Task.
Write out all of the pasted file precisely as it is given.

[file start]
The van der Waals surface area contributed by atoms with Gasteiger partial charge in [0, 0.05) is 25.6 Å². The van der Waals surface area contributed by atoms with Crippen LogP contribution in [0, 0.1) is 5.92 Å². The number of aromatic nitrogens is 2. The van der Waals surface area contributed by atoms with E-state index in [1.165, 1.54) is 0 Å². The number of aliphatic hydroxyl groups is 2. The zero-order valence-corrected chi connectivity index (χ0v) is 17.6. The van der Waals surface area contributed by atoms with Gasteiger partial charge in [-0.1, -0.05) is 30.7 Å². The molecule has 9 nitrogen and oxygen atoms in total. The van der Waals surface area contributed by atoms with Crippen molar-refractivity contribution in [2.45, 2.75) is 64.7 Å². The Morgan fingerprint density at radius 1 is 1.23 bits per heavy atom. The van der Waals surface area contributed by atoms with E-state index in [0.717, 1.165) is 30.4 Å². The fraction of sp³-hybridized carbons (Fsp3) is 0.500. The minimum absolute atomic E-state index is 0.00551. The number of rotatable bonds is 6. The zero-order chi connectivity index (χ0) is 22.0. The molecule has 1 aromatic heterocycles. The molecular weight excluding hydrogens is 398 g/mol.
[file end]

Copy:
The van der Waals surface area contributed by atoms with Gasteiger partial charge in [0, 0.05) is 25.6 Å². The van der Waals surface area contributed by atoms with Crippen LogP contribution in [0, 0.1) is 5.92 Å². The number of aromatic nitrogens is 2. The van der Waals surface area contributed by atoms with E-state index in [1.165, 1.54) is 0 Å². The number of aliphatic hydroxyl groups is 2. The zero-order valence-corrected chi connectivity index (χ0v) is 17.6. The van der Waals surface area contributed by atoms with Gasteiger partial charge in [-0.1, -0.05) is 30.7 Å². The molecule has 9 nitrogen and oxygen atoms in total. The van der Waals surface area contributed by atoms with Crippen molar-refractivity contribution in [2.45, 2.75) is 64.7 Å². The Morgan fingerprint density at radius 1 is 1.23 bits per heavy atom. The van der Waals surface area contributed by atoms with E-state index in [0.717, 1.165) is 30.4 Å². The fraction of sp³-hybridized carbons (Fsp3) is 0.500. The minimum absolute atomic E-state index is 0.00551. The number of rotatable bonds is 6. The zero-order chi connectivity index (χ0) is 22.0. The molecule has 1 aromatic heterocycles. The molecular weight excluding hydrogens is 398 g/mol.